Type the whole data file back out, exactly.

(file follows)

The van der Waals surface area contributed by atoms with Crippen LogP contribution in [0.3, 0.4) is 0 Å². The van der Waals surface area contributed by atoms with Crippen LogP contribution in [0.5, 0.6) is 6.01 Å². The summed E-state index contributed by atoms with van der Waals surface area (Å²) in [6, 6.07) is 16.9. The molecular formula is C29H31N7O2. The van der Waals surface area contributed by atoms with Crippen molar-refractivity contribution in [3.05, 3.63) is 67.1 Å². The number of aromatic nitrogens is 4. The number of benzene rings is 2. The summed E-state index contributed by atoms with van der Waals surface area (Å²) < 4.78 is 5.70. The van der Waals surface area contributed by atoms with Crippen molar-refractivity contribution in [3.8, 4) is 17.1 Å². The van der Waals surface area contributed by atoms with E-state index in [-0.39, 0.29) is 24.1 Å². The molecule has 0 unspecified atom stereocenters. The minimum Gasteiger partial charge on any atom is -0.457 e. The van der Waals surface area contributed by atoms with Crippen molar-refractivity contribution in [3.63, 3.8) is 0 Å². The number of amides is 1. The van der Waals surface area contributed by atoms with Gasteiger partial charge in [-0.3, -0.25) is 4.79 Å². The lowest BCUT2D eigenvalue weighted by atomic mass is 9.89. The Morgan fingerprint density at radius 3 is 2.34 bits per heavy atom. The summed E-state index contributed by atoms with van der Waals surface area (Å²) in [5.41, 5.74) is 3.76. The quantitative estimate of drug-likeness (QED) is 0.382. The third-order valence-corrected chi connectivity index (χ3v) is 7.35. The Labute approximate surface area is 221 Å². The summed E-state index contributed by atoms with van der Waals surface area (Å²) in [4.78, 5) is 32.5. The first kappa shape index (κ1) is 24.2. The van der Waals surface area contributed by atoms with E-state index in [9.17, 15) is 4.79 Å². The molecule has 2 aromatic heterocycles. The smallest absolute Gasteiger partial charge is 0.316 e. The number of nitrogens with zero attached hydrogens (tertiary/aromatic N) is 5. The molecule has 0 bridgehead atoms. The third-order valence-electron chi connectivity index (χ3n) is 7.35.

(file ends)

The van der Waals surface area contributed by atoms with Crippen LogP contribution in [0.3, 0.4) is 0 Å². The van der Waals surface area contributed by atoms with Crippen LogP contribution in [0.5, 0.6) is 6.01 Å². The summed E-state index contributed by atoms with van der Waals surface area (Å²) in [6, 6.07) is 16.9. The molecular formula is C29H31N7O2. The van der Waals surface area contributed by atoms with Crippen molar-refractivity contribution in [3.05, 3.63) is 67.1 Å². The number of aromatic nitrogens is 4. The number of benzene rings is 2. The summed E-state index contributed by atoms with van der Waals surface area (Å²) < 4.78 is 5.70. The van der Waals surface area contributed by atoms with Crippen molar-refractivity contribution in [3.8, 4) is 17.1 Å². The van der Waals surface area contributed by atoms with E-state index in [-0.39, 0.29) is 24.1 Å². The molecule has 0 unspecified atom stereocenters. The minimum Gasteiger partial charge on any atom is -0.457 e. The van der Waals surface area contributed by atoms with Crippen molar-refractivity contribution in [3.63, 3.8) is 0 Å². The number of amides is 1. The van der Waals surface area contributed by atoms with Gasteiger partial charge in [-0.3, -0.25) is 4.79 Å². The lowest BCUT2D eigenvalue weighted by atomic mass is 9.89. The Morgan fingerprint density at radius 3 is 2.34 bits per heavy atom. The summed E-state index contributed by atoms with van der Waals surface area (Å²) in [5.41, 5.74) is 3.76. The quantitative estimate of drug-likeness (QED) is 0.382. The third-order valence-corrected chi connectivity index (χ3v) is 7.35. The Labute approximate surface area is 221 Å². The summed E-state index contributed by atoms with van der Waals surface area (Å²) in [4.78, 5) is 32.5. The first kappa shape index (κ1) is 24.2. The van der Waals surface area contributed by atoms with E-state index in [9.17, 15) is 4.79 Å². The molecule has 2 aromatic heterocycles. The smallest absolute Gasteiger partial charge is 0.316 e. The number of nitrogens with zero attached hydrogens (tertiary/aromatic N) is 5. The molecule has 0 bridgehead atoms. The third-order valence-electron chi connectivity index (χ3n) is 7.35.